Tuesday, July 15, 2008

Lazy Parent Syndrome

Pumpkin has taken to waking up for the day before 6 a.m. again- sometimes well before 6 a.m. On Sunday, she was wide awake and ready to play at 5:15. This was only somewhat mitigated by the fact that she was in an amazingly good mood, which made her very, very cute. I think we could fix this if one of us would hold her and let her sleep in our arms after she wakes up at 5ish. But neither of us wants to do this right now. One of us gets up, gets her back down, and stumbles back to bed. Then , when she wakes up for good 15-20 minutes late, we curse, and I get up and nurse her and start the day.

She is also tending to wake up twice in the middle of the night to nurse, up from the one time that I had grudgingly accepted. To make matters worse, she is unpredictable in when she will wake up, and whether, once awake, she will refuse to go back to sleep without nursing. This makes it very hard for Hubby and me to work out any sort of nighttime routine that ensures we both get a reasonable amount of sleep. I suspect we need to use some sort of nightweaning technique to get rid of the extra nursing (and perhaps even both middle of the night nursings), but the neither of us feel up to tackling that, either.

We've also been unable to add any new foods to Pumpkin's reliable "will eat" list. We've discussed various ideas for how to try to introduce more foods (dipping sauces? consistently sending the same fruit to day care every day?) but haven't really worked up the energy to implement any of our ideas. We did try a ranch dip with her carrots tonight. She tried it, made the most adorable "that is disgusting" face, and then refused to eat any carrots at all. More energetic parents might have next tried the BBQ sauce we have sitting in the cupboard waiting to be used for this very purpose. Instead, we just shrugged and handed her more bread.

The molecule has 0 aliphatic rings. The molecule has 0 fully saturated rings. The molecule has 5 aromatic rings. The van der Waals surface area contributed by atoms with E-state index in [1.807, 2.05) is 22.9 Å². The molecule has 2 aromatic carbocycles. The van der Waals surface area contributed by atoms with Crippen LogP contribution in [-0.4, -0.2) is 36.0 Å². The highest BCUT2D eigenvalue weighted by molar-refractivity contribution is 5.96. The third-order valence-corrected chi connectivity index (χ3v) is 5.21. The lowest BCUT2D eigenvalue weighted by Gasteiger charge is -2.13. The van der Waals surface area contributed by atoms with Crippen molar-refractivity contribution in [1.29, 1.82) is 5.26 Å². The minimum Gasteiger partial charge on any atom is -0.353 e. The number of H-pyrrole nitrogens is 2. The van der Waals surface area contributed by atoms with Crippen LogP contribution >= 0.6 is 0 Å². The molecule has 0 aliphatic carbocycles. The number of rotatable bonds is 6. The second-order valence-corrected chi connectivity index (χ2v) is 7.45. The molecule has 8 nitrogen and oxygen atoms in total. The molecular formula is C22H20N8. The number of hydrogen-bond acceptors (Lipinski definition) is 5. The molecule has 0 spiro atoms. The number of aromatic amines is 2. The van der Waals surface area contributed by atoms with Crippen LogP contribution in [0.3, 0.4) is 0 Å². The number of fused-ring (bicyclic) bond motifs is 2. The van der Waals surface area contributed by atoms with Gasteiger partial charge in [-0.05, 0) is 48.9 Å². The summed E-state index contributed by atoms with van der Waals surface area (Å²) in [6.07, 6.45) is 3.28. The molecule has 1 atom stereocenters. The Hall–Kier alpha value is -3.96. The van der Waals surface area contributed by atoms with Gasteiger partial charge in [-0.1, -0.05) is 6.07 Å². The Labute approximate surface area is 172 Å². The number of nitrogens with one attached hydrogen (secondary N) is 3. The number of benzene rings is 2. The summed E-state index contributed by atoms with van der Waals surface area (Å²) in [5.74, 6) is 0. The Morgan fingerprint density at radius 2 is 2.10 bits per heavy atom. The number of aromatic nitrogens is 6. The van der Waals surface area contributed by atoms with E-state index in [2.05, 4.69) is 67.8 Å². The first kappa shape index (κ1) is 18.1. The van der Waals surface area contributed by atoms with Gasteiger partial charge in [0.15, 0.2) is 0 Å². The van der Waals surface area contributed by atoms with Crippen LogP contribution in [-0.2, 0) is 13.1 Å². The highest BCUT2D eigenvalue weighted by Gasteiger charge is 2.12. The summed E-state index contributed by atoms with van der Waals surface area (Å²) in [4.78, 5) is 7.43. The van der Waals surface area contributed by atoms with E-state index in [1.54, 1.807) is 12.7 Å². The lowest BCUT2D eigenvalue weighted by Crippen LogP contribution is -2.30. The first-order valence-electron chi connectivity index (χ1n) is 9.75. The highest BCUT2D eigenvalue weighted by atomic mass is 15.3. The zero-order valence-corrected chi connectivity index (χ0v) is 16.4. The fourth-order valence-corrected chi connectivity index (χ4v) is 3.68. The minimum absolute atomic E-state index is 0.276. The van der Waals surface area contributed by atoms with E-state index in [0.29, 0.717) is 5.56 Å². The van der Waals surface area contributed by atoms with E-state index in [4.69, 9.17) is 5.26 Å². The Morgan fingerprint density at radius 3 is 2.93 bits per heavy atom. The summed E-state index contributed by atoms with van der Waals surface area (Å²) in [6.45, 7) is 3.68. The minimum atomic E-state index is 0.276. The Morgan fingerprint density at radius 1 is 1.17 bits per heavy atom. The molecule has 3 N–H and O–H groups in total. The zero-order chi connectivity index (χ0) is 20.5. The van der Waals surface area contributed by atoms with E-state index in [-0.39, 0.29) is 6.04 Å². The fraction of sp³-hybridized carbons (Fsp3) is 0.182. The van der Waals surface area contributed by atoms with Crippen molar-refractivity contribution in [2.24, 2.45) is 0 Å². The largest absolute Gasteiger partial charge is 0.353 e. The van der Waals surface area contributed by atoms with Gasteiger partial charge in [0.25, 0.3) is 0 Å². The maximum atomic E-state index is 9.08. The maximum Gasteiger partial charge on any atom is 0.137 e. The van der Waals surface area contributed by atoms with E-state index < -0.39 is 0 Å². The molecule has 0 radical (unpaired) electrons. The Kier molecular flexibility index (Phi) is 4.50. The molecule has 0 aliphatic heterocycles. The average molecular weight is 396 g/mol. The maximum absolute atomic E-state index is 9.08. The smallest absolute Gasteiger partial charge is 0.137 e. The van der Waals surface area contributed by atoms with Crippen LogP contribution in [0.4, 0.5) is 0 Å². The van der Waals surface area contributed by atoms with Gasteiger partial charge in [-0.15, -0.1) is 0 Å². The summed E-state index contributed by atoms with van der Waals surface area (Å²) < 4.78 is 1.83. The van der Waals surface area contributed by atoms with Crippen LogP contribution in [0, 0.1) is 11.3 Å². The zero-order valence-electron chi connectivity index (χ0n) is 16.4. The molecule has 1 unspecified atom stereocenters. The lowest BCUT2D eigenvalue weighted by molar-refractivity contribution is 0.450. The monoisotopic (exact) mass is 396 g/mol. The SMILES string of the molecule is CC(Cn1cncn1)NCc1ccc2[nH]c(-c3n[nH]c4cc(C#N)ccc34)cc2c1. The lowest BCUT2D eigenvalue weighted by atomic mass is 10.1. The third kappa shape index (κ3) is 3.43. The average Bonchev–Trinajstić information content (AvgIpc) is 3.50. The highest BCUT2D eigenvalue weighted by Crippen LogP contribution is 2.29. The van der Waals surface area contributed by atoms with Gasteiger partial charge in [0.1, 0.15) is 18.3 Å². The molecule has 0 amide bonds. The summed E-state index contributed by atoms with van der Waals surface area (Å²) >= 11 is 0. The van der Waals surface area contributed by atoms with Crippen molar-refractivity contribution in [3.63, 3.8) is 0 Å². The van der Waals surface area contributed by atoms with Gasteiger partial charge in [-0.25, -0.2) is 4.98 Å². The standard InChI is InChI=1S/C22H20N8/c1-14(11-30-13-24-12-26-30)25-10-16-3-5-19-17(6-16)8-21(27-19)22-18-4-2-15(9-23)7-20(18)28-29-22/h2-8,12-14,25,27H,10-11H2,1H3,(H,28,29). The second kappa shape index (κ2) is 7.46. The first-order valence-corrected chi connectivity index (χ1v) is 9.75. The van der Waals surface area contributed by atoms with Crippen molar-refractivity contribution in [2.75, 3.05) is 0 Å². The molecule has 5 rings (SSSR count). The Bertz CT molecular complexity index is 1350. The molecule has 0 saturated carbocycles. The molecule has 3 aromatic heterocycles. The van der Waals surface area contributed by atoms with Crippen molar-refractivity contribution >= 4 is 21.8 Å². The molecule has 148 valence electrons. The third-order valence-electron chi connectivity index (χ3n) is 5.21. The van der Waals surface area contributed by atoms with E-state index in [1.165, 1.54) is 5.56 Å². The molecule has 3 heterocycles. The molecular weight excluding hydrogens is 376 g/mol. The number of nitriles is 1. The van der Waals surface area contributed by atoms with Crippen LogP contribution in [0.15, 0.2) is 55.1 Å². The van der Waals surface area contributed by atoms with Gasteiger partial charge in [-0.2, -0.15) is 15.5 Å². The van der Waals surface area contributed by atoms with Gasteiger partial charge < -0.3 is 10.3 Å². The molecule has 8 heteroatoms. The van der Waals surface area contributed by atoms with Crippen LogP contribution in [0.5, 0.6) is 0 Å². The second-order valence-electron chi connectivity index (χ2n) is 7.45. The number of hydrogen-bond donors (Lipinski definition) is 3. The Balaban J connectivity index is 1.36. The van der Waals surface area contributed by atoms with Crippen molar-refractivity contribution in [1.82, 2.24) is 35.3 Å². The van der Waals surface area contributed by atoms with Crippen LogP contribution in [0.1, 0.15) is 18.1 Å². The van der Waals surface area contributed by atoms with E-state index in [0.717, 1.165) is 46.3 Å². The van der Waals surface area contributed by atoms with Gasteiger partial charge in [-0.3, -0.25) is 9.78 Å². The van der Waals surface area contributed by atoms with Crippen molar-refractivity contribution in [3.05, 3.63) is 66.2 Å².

The consistent theme in most of our parenting issues right now is that we don't feel like we have the energy to try to improve anything. We did start doing the Signing Time DVDs with her, but that is because her day care forced our hand. They are teaching her signs, and we wanted to know what she was telling us. (So far, she knows a sign that may either be her interpretation of "more" or "cookie"- no one can say for sure, because the two concepts seem to be merged in her mind- and the signs for "car", "bird", and "please". I think she also knows "want", but I've only seen it a couple of times, so I'm not sure.)

I'm hoping that this outbreak of laziness is just a temporary thing, and we aren't slowly morphing into the sort of parents who let their children run wild because it is too much work to try to discipline them. I don't think so, because we have been quite strict about correcting her when she hits one of us. This is her latest trick to express displeasure, which would be cute if it weren't, you know, wrong.

Maybe it is summer that is making us lazy... but we live in coastal San Diego, so I can't really claim that it is too hot to do anything. Our day time highs are still in the mid-70s, after all. Maybe we just need a break from worrying about how she sleeps and eats. We've been worrying about her sleep for 15 months now, and her eating habits for 9 months. Worrying hasn't made it better. Maybe being lazy is just the thing we need to do.